Acep’s Comments on the Octp Gas Utilization Challenges

Background

In 2015 the government of Ghana approved the Plan of Development of the Offshore Cape Three Point (OCTP) Oil field. At the time, the country faced power challenges and unreliable supply of gas from Nigeria. The proposed seven billion Dollars ($7bn) OCTP investment had clear objective; to promote energy self-sufficiency, that is also clean, for Ghana’s sustained economic growth through the supply of natural gas. This objective was pursued by the government of Ghana even if it meant paying more for the gas. The World Bank provided an unprecedented $700-million security package, the largest ever by the Bank to Ghana, to guarantee the project and, by extension, the attainment of the objective. The World Bank, at the project initiation, indicated that the power sector was the primary market for the commodity and the justification for financing the project. Ostensibly, a robust plan and action to utilize the 171 mmscf of gas per day to generate 1000 MW of power was not negotiable to douse the risk of non-utilization of the gas that bore a monthly $52.9 million take or pay tag.1 In other words, government’s responsibility to pay $52.9 million every month, whether or not gas is utilized, was the incentive to nudge the government into action.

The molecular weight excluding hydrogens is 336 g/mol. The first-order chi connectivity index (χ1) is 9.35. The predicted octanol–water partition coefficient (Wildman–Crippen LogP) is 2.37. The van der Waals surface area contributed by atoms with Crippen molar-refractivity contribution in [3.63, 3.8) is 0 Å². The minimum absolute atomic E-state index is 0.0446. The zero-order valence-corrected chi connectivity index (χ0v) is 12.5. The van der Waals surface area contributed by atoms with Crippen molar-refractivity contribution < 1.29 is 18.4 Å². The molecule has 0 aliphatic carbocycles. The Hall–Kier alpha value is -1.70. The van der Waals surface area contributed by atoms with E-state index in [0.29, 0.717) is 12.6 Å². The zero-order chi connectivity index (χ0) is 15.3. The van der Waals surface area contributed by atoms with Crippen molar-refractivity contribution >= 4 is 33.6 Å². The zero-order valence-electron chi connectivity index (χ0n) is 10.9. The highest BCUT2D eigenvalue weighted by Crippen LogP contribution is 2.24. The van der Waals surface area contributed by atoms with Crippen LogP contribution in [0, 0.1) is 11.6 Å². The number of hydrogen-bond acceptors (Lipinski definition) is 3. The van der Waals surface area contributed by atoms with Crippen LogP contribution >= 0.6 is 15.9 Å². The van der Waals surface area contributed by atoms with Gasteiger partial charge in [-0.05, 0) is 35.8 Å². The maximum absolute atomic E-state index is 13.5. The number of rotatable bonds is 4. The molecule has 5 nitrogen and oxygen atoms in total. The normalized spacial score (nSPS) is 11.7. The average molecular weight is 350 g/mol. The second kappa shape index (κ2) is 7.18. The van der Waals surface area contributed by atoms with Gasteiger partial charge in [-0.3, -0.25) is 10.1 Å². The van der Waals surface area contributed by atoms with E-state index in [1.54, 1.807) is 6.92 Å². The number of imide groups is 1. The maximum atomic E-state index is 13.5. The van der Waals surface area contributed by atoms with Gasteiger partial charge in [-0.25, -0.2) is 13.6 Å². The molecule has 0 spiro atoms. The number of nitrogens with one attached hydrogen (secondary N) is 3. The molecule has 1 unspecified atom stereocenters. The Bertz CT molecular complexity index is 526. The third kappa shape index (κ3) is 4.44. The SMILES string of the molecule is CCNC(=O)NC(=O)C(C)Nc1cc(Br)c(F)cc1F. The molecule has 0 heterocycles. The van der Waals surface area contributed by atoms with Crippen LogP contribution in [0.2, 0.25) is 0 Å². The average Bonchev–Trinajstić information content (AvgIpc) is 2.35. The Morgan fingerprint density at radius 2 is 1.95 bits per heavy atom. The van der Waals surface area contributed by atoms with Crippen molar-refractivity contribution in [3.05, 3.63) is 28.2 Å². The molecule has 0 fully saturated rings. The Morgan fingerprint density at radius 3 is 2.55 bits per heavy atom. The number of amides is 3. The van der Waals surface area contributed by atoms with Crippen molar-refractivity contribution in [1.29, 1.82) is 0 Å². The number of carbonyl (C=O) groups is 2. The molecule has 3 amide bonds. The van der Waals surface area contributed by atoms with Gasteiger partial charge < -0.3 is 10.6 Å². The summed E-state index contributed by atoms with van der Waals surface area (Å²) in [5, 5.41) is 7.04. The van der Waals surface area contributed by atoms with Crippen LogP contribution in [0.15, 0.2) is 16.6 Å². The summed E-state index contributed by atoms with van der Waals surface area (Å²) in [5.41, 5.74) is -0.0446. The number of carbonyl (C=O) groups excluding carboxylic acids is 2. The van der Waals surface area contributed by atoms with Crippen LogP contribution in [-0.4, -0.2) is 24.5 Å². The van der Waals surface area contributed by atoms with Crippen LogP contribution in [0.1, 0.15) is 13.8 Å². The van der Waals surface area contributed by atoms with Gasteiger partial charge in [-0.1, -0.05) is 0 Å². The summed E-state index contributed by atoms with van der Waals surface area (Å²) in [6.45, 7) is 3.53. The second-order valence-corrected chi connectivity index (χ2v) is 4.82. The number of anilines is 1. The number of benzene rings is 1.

The issue

Unfortunately, Ghana is unable to consume all the 171mmscf of gas per day as planned. This is a manifestation of defective dutiful commitment to project, and confirms that Ghana failed to plan adequately for the commissioning of the gas. Misplaced gas infrastructure investment priorities and political excuses constitute the fundamental causes of the issue at hand.

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The Africa Centre for Energy Policy (ACEP) was established in 2010 to contribute to development of alternative and innovative policy interventions through high-quality research, analysis and advocacy in the energy and extractives sector in Africa.

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